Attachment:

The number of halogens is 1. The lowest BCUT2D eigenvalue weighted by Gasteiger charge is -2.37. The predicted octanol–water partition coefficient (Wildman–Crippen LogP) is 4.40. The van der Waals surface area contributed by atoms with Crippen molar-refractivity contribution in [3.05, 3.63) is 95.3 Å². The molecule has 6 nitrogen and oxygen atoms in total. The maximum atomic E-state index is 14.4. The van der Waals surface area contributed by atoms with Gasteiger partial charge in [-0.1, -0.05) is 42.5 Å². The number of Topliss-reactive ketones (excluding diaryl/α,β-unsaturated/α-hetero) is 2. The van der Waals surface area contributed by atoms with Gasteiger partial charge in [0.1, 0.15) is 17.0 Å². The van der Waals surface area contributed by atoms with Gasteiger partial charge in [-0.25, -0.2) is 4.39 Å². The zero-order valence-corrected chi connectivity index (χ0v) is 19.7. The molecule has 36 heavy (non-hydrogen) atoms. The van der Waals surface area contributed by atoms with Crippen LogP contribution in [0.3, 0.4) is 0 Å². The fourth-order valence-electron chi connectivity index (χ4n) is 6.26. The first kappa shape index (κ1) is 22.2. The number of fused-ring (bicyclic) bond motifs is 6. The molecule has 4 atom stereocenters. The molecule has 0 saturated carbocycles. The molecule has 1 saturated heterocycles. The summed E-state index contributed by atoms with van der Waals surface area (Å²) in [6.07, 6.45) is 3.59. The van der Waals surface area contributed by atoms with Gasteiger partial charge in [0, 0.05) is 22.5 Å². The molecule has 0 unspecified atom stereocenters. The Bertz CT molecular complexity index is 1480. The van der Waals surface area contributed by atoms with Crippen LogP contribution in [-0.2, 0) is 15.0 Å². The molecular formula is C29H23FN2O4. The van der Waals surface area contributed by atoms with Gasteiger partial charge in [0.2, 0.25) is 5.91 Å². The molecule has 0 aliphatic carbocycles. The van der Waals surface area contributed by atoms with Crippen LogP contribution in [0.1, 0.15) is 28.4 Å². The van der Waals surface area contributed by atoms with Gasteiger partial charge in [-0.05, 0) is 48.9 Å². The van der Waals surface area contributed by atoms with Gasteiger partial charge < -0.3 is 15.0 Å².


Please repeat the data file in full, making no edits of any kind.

The number of halogens is 1. The lowest BCUT2D eigenvalue weighted by Gasteiger charge is -2.37. The predicted octanol–water partition coefficient (Wildman–Crippen LogP) is 4.40. The van der Waals surface area contributed by atoms with Crippen molar-refractivity contribution in [3.05, 3.63) is 95.3 Å². The molecule has 6 nitrogen and oxygen atoms in total. The maximum atomic E-state index is 14.4. The van der Waals surface area contributed by atoms with Gasteiger partial charge in [-0.1, -0.05) is 42.5 Å². The number of Topliss-reactive ketones (excluding diaryl/α,β-unsaturated/α-hetero) is 2. The van der Waals surface area contributed by atoms with Gasteiger partial charge in [0.1, 0.15) is 17.0 Å². The van der Waals surface area contributed by atoms with Gasteiger partial charge in [-0.25, -0.2) is 4.39 Å². The zero-order valence-corrected chi connectivity index (χ0v) is 19.7. The molecule has 36 heavy (non-hydrogen) atoms. The van der Waals surface area contributed by atoms with Crippen LogP contribution in [0.3, 0.4) is 0 Å². The fourth-order valence-electron chi connectivity index (χ4n) is 6.26. The first kappa shape index (κ1) is 22.2. The number of fused-ring (bicyclic) bond motifs is 6. The molecule has 4 atom stereocenters. The molecule has 0 saturated carbocycles. The molecule has 1 saturated heterocycles. The summed E-state index contributed by atoms with van der Waals surface area (Å²) in [6.07, 6.45) is 3.59. The van der Waals surface area contributed by atoms with Gasteiger partial charge in [0, 0.05) is 22.5 Å². The molecule has 0 unspecified atom stereocenters. The Bertz CT molecular complexity index is 1480. The van der Waals surface area contributed by atoms with Crippen LogP contribution in [-0.2, 0) is 15.0 Å². The molecular formula is C29H23FN2O4. The van der Waals surface area contributed by atoms with Gasteiger partial charge in [0.2, 0.25) is 5.91 Å². The molecule has 0 aliphatic carbocycles. The van der Waals surface area contributed by atoms with Crippen LogP contribution in [0.1, 0.15) is 28.4 Å². The van der Waals surface area contributed by atoms with Gasteiger partial charge in [-0.05, 0) is 48.9 Å². The van der Waals surface area contributed by atoms with Gasteiger partial charge < -0.3 is 15.0 Å².